August 18, 2019

What is this talk of division

The Rev. Mark D. Wilkinson, Rector
St. Paul’s Episcopal Church
Katy Texas 77493

Last Tuesday I introduced the Tuesday bible study to a meditation technique taught by St. Ignatius. I had them close their eyes and place themselves in this gospel passage. I asked them to imagine what it looked like, the smells, the sounds using all their senses. Then I read the passage as I imagine an early storyteller might have done it. Then I asked them to open their eyes and tell me what they experienced. Many of them said they were quite uncomfortable after experiencing this passage.

The big problem we have is this sure doesn’t sound like the Messiah of love does it? I would not select the hymn, the King of Love my shepherd is for this Sunday. What in the world is Jesus talking about you might well ask? Where is the loving, kind Jesus? What is all this talk of division?

To start with we have reached a turning point in Luke’s narrative. There is a major pivot point in Luke when Jesus sets out for Jerusalem and that has occurred earlier in the previous chapter. Everything starts to get darker and more foreboding. So the entire tone of this passage changes. Just prior to this he has launched a vicious verbal barrage upon the Pharisees. He is condemning them for their “false” practices and hypocritical actions. The previous verses also contain the famous ‘no one lights a lamp and puts it under a basket, but on a lampstand to give light. Jesus is holding up the actions of the leadership to the light and many of them do not look very good in that light of truth. They in turn begin to now actively plan to act against Jesus. So that is the setting for this story today.

Jesus is on the road to Jerusalem for what he knows will be a huge confrontation and probably knew that things would end badly. He’s been warning the disciples about this for quite a while. Even the disciples are not completely sold on his plan of action. Remember what he says to Peter in the famous get behind me Satan statement. He is also on his way to what will be the cleansing of the temple when he really pushes the Jewish leaders over the edge in an act that is revolutionary.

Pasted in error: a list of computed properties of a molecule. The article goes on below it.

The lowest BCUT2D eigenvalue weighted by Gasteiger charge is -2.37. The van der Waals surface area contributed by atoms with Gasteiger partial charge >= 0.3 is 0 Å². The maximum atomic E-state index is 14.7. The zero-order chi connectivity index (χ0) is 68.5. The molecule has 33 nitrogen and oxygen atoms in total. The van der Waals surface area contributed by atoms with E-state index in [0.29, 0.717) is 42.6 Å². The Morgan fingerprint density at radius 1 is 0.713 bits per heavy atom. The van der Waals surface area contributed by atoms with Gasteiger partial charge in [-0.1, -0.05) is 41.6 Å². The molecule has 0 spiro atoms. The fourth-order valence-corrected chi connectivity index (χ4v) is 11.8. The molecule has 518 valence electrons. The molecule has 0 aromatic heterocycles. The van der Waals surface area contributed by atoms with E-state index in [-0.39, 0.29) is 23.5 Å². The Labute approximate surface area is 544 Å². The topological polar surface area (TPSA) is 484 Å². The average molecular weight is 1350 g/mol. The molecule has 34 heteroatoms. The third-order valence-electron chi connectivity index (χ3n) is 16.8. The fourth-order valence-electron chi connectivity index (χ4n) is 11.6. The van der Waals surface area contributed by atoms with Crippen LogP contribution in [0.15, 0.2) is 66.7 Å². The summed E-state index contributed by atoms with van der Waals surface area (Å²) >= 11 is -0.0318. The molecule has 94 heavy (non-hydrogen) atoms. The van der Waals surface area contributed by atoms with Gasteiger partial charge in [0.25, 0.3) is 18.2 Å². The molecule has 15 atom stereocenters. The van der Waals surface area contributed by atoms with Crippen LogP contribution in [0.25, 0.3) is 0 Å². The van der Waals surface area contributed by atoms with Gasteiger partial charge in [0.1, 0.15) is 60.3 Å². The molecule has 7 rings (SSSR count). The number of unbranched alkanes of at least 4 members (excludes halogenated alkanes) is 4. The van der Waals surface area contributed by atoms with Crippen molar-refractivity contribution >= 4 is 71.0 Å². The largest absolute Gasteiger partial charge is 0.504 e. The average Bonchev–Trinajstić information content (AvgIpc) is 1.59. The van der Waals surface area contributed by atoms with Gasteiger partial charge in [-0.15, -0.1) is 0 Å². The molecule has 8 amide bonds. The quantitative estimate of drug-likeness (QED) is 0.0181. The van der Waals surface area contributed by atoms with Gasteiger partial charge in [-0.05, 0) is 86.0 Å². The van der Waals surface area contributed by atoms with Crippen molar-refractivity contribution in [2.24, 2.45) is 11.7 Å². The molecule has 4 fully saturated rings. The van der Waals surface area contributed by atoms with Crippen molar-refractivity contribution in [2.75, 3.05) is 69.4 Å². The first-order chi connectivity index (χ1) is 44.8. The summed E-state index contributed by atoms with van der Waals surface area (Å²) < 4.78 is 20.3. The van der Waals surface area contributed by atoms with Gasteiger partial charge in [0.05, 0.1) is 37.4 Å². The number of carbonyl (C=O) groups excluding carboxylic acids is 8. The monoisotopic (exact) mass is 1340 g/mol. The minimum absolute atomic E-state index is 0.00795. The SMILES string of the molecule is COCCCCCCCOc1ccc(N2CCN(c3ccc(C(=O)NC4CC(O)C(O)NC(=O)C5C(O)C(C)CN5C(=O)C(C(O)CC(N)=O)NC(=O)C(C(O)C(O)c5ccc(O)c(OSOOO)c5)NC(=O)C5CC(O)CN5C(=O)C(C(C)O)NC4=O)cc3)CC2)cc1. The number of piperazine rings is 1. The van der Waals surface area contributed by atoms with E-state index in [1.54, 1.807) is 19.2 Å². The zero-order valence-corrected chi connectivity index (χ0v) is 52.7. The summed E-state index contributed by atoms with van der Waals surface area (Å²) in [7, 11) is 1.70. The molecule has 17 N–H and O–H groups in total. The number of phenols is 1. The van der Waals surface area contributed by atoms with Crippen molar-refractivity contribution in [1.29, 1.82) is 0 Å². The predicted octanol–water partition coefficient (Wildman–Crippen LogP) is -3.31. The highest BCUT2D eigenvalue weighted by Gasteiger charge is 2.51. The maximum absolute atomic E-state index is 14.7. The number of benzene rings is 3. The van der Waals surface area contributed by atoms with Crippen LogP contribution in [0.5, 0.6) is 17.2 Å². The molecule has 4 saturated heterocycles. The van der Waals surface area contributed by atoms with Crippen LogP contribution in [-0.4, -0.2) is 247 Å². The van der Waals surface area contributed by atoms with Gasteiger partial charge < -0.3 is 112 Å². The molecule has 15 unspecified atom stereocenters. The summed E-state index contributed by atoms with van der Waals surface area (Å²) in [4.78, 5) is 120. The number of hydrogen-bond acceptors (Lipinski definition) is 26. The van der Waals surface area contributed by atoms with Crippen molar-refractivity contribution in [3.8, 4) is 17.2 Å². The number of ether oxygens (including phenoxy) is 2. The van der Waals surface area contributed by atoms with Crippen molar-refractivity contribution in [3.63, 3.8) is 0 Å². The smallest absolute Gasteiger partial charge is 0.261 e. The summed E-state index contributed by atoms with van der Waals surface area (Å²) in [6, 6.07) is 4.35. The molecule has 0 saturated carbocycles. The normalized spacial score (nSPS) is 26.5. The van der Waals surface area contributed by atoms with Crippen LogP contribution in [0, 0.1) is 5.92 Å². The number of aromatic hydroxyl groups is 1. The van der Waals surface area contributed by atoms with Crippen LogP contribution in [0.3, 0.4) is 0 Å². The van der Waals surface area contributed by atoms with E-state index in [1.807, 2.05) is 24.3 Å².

So yes, Jesus is bringing a revolution and now these actions are getting a. serious and b. dangerous. Now the language he uses would really resonate with the people of that time. Think in terms of Elijah calling down fire on the priests of Bail, Sodom and Gomorrah, Ezekiel and a flaming chariot. This is the imagery that would be very familiar to the crowd and the religious authorities but is missed by most of us today.

At this point the Message translation is helpful: “I’ve come to start a fire on this earth—how I wish it were blazing right now!  50 I’ve come to change everything, turn everything rightside up—how I long for it to be finished!  51 Do you think I came to smooth things over and make everything nice? Not so. I’ve come to disrupt and confront!”

Now this is language that makes a little more sense to our modern ears. The idea here is lighting a fire under people to bring about change. I appreciate the translation of turning things rightside up. This foreshadows his actions in the temple with the money changers and animal sellers.